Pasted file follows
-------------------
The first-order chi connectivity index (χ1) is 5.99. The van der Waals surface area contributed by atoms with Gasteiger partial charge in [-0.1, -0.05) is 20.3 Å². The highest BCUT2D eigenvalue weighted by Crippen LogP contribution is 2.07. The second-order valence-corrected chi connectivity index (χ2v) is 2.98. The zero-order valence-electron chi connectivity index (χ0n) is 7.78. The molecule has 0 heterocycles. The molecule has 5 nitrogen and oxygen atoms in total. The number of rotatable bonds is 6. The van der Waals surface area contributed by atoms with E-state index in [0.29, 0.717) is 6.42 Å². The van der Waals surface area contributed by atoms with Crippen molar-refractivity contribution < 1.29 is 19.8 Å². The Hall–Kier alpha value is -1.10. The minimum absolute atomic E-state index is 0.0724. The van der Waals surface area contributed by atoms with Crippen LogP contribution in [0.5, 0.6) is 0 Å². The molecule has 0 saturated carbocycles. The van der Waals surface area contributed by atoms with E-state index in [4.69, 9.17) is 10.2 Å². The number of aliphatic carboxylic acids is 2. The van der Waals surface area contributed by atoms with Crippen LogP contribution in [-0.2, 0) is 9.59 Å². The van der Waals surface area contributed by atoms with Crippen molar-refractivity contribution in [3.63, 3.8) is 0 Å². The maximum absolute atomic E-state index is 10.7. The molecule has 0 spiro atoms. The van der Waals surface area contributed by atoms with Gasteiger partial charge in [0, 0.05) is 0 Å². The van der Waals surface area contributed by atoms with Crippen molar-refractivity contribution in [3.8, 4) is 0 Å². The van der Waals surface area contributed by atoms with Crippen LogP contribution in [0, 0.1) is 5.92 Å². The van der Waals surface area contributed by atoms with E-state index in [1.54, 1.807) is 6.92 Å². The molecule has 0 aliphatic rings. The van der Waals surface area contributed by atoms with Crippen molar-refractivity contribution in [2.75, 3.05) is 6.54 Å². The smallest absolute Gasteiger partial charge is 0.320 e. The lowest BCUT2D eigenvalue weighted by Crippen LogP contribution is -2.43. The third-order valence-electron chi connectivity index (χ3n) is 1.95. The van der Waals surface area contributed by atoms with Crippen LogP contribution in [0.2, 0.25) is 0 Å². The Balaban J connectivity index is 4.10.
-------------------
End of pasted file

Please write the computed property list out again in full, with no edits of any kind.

The first-order chi connectivity index (χ1) is 5.99. The van der Waals surface area contributed by atoms with Gasteiger partial charge in [-0.1, -0.05) is 20.3 Å². The highest BCUT2D eigenvalue weighted by Crippen LogP contribution is 2.07. The second-order valence-corrected chi connectivity index (χ2v) is 2.98. The zero-order valence-electron chi connectivity index (χ0n) is 7.78. The molecule has 0 heterocycles. The molecule has 5 nitrogen and oxygen atoms in total. The number of rotatable bonds is 6. The van der Waals surface area contributed by atoms with E-state index in [0.29, 0.717) is 6.42 Å². The van der Waals surface area contributed by atoms with Crippen molar-refractivity contribution < 1.29 is 19.8 Å². The Hall–Kier alpha value is -1.10. The minimum absolute atomic E-state index is 0.0724. The van der Waals surface area contributed by atoms with Crippen LogP contribution in [0.5, 0.6) is 0 Å². The molecule has 0 saturated carbocycles. The van der Waals surface area contributed by atoms with E-state index in [4.69, 9.17) is 10.2 Å². The number of aliphatic carboxylic acids is 2. The van der Waals surface area contributed by atoms with Crippen LogP contribution in [-0.2, 0) is 9.59 Å². The van der Waals surface area contributed by atoms with Crippen molar-refractivity contribution in [3.63, 3.8) is 0 Å². The maximum absolute atomic E-state index is 10.7. The molecule has 0 spiro atoms. The van der Waals surface area contributed by atoms with Gasteiger partial charge in [0, 0.05) is 0 Å². The van der Waals surface area contributed by atoms with Crippen molar-refractivity contribution in [3.8, 4) is 0 Å². The van der Waals surface area contributed by atoms with Crippen LogP contribution in [0, 0.1) is 5.92 Å². The van der Waals surface area contributed by atoms with E-state index in [1.54, 1.807) is 6.92 Å². The molecule has 0 aliphatic rings. The van der Waals surface area contributed by atoms with Crippen molar-refractivity contribution in [2.75, 3.05) is 6.54 Å². The smallest absolute Gasteiger partial charge is 0.320 e. The lowest BCUT2D eigenvalue weighted by Crippen LogP contribution is -2.43. The third-order valence-electron chi connectivity index (χ3n) is 1.95. The van der Waals surface area contributed by atoms with Crippen LogP contribution in [0.2, 0.25) is 0 Å². The Balaban J connectivity index is 4.10.